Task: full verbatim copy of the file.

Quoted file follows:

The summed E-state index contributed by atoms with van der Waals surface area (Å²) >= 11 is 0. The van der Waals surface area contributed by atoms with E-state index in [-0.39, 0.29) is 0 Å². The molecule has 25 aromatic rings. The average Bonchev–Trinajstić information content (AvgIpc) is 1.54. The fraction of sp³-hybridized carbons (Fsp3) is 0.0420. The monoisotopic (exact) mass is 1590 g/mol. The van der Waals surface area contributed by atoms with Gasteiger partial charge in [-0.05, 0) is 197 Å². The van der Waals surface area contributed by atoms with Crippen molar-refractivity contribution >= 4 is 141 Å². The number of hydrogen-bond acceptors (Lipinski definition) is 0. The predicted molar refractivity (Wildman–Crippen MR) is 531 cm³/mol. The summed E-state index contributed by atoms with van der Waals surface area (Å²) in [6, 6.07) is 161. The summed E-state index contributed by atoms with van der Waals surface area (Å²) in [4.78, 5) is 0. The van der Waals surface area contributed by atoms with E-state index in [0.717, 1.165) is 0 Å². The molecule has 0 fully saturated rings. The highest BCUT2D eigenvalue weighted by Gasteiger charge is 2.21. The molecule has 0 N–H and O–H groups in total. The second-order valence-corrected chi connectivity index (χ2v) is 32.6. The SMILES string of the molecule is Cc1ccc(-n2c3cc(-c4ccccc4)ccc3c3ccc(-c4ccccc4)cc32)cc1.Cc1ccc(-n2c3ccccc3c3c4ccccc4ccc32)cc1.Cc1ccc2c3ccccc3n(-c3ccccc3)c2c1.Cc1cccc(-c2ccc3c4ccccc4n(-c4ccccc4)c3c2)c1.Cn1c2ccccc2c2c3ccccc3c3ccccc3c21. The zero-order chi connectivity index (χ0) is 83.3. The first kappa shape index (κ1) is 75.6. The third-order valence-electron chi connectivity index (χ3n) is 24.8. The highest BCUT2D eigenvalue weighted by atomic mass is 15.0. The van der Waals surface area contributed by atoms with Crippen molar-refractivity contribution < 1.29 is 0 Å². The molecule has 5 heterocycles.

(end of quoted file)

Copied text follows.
The summed E-state index contributed by atoms with van der Waals surface area (Å²) >= 11 is 0. The van der Waals surface area contributed by atoms with E-state index in [-0.39, 0.29) is 0 Å². The molecule has 25 aromatic rings. The average Bonchev–Trinajstić information content (AvgIpc) is 1.54. The fraction of sp³-hybridized carbons (Fsp3) is 0.0420. The monoisotopic (exact) mass is 1590 g/mol. The van der Waals surface area contributed by atoms with Gasteiger partial charge in [-0.05, 0) is 197 Å². The van der Waals surface area contributed by atoms with Crippen molar-refractivity contribution >= 4 is 141 Å². The number of hydrogen-bond acceptors (Lipinski definition) is 0. The predicted molar refractivity (Wildman–Crippen MR) is 531 cm³/mol. The summed E-state index contributed by atoms with van der Waals surface area (Å²) in [6, 6.07) is 161. The summed E-state index contributed by atoms with van der Waals surface area (Å²) in [4.78, 5) is 0. The van der Waals surface area contributed by atoms with E-state index in [0.717, 1.165) is 0 Å². The molecule has 0 fully saturated rings. The highest BCUT2D eigenvalue weighted by Gasteiger charge is 2.21. The molecule has 0 N–H and O–H groups in total. The second-order valence-corrected chi connectivity index (χ2v) is 32.6. The SMILES string of the molecule is Cc1ccc(-n2c3cc(-c4ccccc4)ccc3c3ccc(-c4ccccc4)cc32)cc1.Cc1ccc(-n2c3ccccc3c3c4ccccc4ccc32)cc1.Cc1ccc2c3ccccc3n(-c3ccccc3)c2c1.Cc1cccc(-c2ccc3c4ccccc4n(-c4ccccc4)c3c2)c1.Cn1c2ccccc2c2c3ccccc3c3ccccc3c21. The zero-order chi connectivity index (χ0) is 83.3. The first kappa shape index (κ1) is 75.6. The third-order valence-electron chi connectivity index (χ3n) is 24.8. The highest BCUT2D eigenvalue weighted by atomic mass is 15.0. The van der Waals surface area contributed by atoms with Crippen molar-refractivity contribution < 1.29 is 0 Å². The molecule has 5 heterocycles.